Adieu Dear Wittenberg
To the readers of The Torch and community members, it’s time for me to say the dreaded word, “goodbye.” As I used to tell all the prospective students I encountered within the Admissions office, “home is where the heart is.” No matter where I go, my heart will always be with Wittenberg because it’s home. So I won’t bother saying “goodbye,” instead I’ll say, “until next time, Witt!”
In this final article that I write, I couldn’t find a better way to make the proceeding words anymore interesting than to take some time out to tell you about a person. Over the past three years, I have been bestowed the opportunity to tell the story of the Martin Luther King Jr. Convocation speaker, and this year is no different.
This phenomenal person is a woman by the name, Joyce Ladner. She was — and still remains to be — a vigorous woman of great courage who is always willing to stand and fight at the forefront of what so many people believe in and lost their lives for, and what became known as the Civil Rights Movement.
When asked who Joyce is, she responded with: “Oh, I don’t know.” At that point, it was clear to me that in order to interpret who she is, I had to understand her life.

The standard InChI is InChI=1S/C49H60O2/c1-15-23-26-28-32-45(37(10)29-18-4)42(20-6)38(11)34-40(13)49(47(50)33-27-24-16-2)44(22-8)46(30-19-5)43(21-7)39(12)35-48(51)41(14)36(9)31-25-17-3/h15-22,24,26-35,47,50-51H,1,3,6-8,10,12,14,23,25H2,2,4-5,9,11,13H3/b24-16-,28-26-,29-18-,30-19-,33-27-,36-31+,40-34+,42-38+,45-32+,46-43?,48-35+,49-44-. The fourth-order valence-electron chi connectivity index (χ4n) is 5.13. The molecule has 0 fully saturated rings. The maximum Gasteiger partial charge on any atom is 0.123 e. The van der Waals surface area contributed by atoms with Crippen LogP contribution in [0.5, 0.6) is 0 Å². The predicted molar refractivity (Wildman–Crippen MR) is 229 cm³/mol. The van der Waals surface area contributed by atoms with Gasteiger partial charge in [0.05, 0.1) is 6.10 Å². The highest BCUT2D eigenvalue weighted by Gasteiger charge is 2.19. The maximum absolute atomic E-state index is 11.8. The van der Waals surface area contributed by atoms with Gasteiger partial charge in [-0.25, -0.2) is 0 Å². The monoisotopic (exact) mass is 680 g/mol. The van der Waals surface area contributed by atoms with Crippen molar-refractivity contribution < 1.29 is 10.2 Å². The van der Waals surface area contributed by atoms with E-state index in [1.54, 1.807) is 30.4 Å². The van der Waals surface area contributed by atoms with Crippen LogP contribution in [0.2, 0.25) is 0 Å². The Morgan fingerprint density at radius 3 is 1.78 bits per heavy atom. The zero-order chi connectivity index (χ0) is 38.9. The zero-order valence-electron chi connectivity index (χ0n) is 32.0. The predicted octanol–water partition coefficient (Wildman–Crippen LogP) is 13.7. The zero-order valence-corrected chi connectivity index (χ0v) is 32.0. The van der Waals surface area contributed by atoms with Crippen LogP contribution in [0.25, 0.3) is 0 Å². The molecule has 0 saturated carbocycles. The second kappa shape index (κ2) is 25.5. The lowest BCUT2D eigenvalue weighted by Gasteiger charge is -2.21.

To understand Ladner’s life, one must first realize she is more than an American civil rights activist. She’s also an author, civil servant and sociologist.
She shared concerns about the #BlackLivesMatter movement. “I’ve been trying to be patient with these young people,” Ladner said. “Organizing is unglamorous work. King mobilized, and these #BlackLivesMatter young people can mobilize people to protest a specific event; that’s important because they do bring it to people’s attention. But, what are you going to do afterwards? How are you going to get the bad ones out?”
Over Ladner’s life, she has published several books. Her first book, “Tomorrow’s Tomorrow: The Black Woman,” was a study of poor black adolescent girls from St. Louis, and was published in 1971. This was followed by “Mixed Families: Adopting Across Racial Boundaries” and “The Ties that Bind: Timeless Values for African American Families.”
While she was bestowed the opportunity to exchange a few different moments with Dr. Martin Luther King Jr., she explained how one moment was different than the rest. In August 1963, when
King was giving his infamous speech “I Have A Dream,” Ladner explained that the speech might still have had the same response even if award-winning Gospel singer, Mahila Jackson hadn’t shouted out, “Tell ‘em about your dream Martin.”
“You’ve seen how the preacher, when he gets to the call and response at church, right? That’s what Mahila was doing, responding to Martin’s call,” Ladner explained.
For the last time, Farewell and Best Wishes!